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Sanders-backed candidate wins Maryland governor’s nomination

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Former NAACP President Ben Jealous won the right to face Maryland Gov. Larry Hogan (R) in November in a significant win for national progressives hoping to steer Democrats to the left.

The Associated Press called the race for Jealous at 10:36 p.m. EDT. His major Democratic challenger was Prince George’s County Executive Rushern Baker, seen as a more pragmatic but no less liberal contender.

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In his first run for public office, Jealous cast himself as the most liberal candidate in the field, touting endorsements from national figures like Sens. Bernie Sanders (I-Vt.) and Kamala Harris (D-Calif.) and boasting of 1,000 volunteers who deployed across the state in the final weekend before voters went to the polls.

Baker, on the other hand, brought a firmer political base to the table, as the chief executive of the state’s second-largest county. He earned support from local leaders like Sen. Chris Van Hollen (D), House Minority Whip Steny Hoyer (D) and former Gov. Martin O’Malley (D).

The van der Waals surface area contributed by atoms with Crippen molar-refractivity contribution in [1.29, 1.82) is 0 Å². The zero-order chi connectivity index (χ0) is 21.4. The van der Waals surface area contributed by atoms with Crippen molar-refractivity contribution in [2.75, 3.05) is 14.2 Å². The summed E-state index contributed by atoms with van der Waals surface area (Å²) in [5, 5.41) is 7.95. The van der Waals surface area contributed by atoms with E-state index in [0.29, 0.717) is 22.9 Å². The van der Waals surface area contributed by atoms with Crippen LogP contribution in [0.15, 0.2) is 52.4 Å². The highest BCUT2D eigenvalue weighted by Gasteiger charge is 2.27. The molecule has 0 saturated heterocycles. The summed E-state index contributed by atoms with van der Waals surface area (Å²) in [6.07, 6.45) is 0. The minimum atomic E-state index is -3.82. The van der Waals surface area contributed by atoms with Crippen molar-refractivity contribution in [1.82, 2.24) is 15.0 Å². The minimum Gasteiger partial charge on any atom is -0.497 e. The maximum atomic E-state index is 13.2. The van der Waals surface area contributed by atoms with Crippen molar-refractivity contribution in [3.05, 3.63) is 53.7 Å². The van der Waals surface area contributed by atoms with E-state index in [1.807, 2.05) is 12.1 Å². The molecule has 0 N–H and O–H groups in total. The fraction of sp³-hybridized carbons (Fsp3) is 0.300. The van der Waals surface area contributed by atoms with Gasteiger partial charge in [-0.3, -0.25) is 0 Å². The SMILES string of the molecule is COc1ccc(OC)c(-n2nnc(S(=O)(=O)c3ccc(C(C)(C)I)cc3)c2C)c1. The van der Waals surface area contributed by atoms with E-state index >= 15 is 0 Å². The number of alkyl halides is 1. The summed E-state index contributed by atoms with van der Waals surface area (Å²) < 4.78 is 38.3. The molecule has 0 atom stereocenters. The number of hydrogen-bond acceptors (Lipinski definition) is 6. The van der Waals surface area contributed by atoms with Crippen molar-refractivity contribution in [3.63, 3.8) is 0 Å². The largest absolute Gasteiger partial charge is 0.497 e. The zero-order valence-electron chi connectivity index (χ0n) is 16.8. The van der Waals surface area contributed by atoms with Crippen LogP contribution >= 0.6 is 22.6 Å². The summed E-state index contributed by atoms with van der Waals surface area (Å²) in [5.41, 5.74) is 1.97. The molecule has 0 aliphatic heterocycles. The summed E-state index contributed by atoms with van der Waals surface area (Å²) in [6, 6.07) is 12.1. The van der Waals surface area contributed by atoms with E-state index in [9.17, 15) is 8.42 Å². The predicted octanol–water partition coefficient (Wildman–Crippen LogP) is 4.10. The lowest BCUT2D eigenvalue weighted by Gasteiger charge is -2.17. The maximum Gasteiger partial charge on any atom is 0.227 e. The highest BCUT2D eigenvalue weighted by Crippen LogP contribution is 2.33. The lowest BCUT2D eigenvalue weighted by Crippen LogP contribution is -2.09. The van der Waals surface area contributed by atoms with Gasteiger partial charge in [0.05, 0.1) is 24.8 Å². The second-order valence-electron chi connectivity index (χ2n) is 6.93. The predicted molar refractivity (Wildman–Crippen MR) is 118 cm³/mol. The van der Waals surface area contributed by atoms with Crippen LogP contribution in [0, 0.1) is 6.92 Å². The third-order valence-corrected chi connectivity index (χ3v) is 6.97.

Reflecting Maryland’s two major vote centers, both front-runners chose running mates who hail from the other half of the state.

Jealous, who is from Baltimore, chose Susan Turnbull, a former vice chair of the Democratic National Committee from Montgomery County, the Washington suburb. Baker chose Elizabeth Embry, a state’s attorney who ran for mayor of Baltimore in 2016.

Jealous will face a seriously difficult fight against Hogan, one of the most popular governors in the nation, according to public surveys. A Gonzales Research and Media Services poll from earlier this month found that Hogan’s job approval stood at 75 percent, while just 17 percent said they disapproved of him.

The poll found Hogan leading Jealous 51 percent to 34 percent.

But all is not lost for the Democratic contender, especially if President Trump remains deeply unpopular come November. Trump’s approval rating stands at just 37 percent in heavily-Democratic Maryland. The last time a Republican president was so unpopular, then-Gov. Bob Ehrlich (R) lost his job in 2006 to his one-time underdog challenger, O’Malley.

Tags 2018 primaries Bernie Sanders Chris Van Hollen Donald Trump governor's race Maryland Steny Hoyer

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